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The cobots are coming

Collaborative robots (cobots) are making cars, packing boxes, flipping burgers and are even on the International Space Station.

Their role in workplace is increasing with experts predicting a huge rise in the number of cobots over the next six years. Currently, cobots only make up about three per cent of all robot sales but this is expected to increase to 34 per cent in 2025. To put this into numbers, Statistica predicts global cobot sales of 735,000 by 2025 compared to 61,000 last year.

Enhanced technological developments including greater artificial intelligence, lower costs and the fact cobots are easier to programme, has seen cobots, designed to work with humans in a share space, become the fastest growing sector within the robotics industry.

The majority of cobots are used in automotive, electronics, aerospace, packaging and even catering sectors. Other sectors, such as healthcare, are waking up to the significant advantages of cobots. The heathcare sector has been much slower to adopt cobots, but this is likely to change.

Certain areas of the healthcare sector already use cobots – they have been around for more than 20 years – performing not only time-saving repetitive tasks, but also precision ones which are not only beyond the skills of a human but also minimise the risk of human error.

Within hospitals, cobots are being used in day-to-day surgery. The Da-Vinci robot, one of the best-known surgical robots, at least in the United States, has become more widespread. Controlled by a surgeon, it enables greater accuracy for non-evasive surgery.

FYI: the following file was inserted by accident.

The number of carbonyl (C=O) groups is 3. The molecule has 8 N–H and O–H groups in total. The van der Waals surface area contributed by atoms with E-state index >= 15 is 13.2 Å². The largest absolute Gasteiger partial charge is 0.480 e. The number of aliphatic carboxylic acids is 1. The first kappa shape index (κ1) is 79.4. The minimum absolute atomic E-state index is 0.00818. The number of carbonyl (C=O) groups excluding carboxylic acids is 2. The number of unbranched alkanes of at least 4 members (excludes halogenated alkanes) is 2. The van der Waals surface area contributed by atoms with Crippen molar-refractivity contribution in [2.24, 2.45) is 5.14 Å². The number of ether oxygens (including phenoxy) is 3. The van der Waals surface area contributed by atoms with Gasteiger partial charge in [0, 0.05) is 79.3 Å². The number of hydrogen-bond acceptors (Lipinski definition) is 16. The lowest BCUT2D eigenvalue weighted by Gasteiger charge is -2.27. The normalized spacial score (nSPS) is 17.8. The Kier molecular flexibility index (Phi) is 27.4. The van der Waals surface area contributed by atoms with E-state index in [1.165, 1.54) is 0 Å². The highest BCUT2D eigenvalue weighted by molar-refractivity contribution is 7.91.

For the extremes of neuro-surgery, a cobot has been developed providing powerful optics to surgeons enabling them to lower the risks and obtain a higher success rate from operations.

Advancements have also seen the development of a cobot that will cut bones. While the image of saw being used might be what springs to mind when cutting bones, the CARLO system (Cold Ablation Robot-guided Laser Osteotome) uses laser technology via a robot arm that enables bone surgery without the need for physical contact.

Outside of the operating theatre, cobots are also having an impact. Examples include:

  • Robotic medical assistants that monitor and record vital statistics on electronic records. If required, these cobots can alert nurses.
  • Robotic carts carrying supplies around a hospital
  • Medical device packaging, particularly sterilised devices. Using a cobot alleviates a risk of contamination.
  • Blood sample tests. The University of Copenhagen installed two cobots to meet the demand of testing 3,000 samples per day. With this additional support 90 per cent of results are returned within the hour.

It doesn’t stop there, as ‘massage’ cobots have been developed in Spain that can be programmed to provide a variety of physiotherapy techniques. The CBot can provide treatment, even while a patient is being diagnosed. It is envisaged that this cobot can be used to assist with the rehabilitation from blood clots and stroke-related injuries, while it could also be used in home.

The cobot revolution embraces many areas of the healthcare sector, and while there is still a reluctance around cobots, particularly with regards to safety and delivering patient safety, it is evident that the continued enhancements in automation and AI, integral elements of the Fourth Industrial Revolution, means more humans had better prepare for having a robot as work colleague – whatever sector.